Guy’s and St Thomas’ NHS Foundation Trust has been training its surgeons to use virtual reality (VR) technology.

The simulation technology allows trainees to practice and develop their surgical skills in a safe environment before they go into a real operating theatre.

By wearing a headset and holding motion controllers in each hand, the trainees create an avatar and are transported into a virtual lecture theatre before moving onto the virtual operating theatre to practice knee replacements, hip replacements and anterior cruciate ligament reconstructions.

The trust recently held the largest VR surgical training event in Europe, with more than 30 junior surgeons from across London, faculty members and industry colleagues taking part at the Gordon Museum of Pathology.

It was set up by Adil Ajuied, a consultant knee surgeon, Wathik El Alami, an orthopaedic surgeon, and Dr Paul Kelly, a consultant anaesthetist at Guy’s and St Thomas’.

Ajuied said: “Virtual reality is not just for gamers entering an electronic world. This type of surgical training is very much like an aviation simulator – pilots learn how to fly aeroplanes on the ground before they ever get onto an aeroplane with passengers.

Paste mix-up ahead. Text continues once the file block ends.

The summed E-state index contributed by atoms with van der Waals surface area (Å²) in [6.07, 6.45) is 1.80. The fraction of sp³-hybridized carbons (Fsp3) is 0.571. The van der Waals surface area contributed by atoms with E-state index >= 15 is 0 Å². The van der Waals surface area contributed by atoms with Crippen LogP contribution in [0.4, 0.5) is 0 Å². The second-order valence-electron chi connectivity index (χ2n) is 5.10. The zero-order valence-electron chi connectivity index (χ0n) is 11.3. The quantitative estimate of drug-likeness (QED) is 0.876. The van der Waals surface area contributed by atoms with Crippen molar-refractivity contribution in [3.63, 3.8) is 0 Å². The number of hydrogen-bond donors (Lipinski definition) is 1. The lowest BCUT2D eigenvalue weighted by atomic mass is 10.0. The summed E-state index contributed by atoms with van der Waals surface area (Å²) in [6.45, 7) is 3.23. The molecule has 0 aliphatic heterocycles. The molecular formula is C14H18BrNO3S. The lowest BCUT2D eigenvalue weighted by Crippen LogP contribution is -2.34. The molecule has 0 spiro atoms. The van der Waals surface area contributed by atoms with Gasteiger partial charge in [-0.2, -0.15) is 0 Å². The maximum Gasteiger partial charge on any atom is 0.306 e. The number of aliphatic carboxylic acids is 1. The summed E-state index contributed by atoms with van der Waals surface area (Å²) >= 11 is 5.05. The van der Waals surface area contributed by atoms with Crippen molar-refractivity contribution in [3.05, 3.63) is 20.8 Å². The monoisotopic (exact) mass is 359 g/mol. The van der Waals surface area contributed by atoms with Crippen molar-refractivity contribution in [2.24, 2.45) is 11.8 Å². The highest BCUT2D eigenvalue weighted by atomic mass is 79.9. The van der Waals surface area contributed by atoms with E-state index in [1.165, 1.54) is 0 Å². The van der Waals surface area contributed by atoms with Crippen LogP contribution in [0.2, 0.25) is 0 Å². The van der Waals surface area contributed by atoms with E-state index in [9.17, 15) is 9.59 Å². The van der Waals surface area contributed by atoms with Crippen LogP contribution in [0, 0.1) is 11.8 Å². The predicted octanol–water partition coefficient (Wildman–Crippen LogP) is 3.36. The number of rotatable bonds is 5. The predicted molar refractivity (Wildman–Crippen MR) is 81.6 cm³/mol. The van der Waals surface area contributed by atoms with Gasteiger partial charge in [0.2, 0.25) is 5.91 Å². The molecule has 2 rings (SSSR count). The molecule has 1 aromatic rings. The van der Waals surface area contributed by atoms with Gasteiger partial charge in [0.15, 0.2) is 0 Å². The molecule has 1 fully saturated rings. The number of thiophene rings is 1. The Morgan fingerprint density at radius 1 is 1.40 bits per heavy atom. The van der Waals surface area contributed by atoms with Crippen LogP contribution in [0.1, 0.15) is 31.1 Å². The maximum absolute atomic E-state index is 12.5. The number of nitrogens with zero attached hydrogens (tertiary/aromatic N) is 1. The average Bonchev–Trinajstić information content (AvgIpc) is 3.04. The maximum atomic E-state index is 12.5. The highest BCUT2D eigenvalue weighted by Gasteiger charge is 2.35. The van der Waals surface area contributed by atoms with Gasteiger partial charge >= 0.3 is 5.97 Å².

“The benefit for our patients is that they will be cared for and treated by surgeons who have had the opportunity to rehearse, practice and run through their surgical procedures.”

Ajuied, El Alami and Kelly worked with PrecisionOS and CONMED to deliver the virtual reality surgical training event, and they plan to run similar training opportunities in the future.

Thomas Lewis, a trauma and orthopaedic surgery specialty trainee and one of many people who attended the event, said: “The thing about surgical training is it’s all about exposure to theatre time and patients, but obviously patients don’t want us to be practicing on them, so we want to get as much experience before going into theatre as possible.  

“The best thing about this virtual reality technology is it allows us to be in theatre, do procedures, learn all the steps and know exactly what is going on.

“The benefit for patients in the long run is that the surgeons of the future who will be coming through will have better training, better opportunities and will therefore provide even better care.”

Despite a range of great work, this year has not come without its problems for Guy’s and St Thomas’. In July, the trust suffered major issues after its IT system failed as a result of the unprecedented heatwave that hit the UK.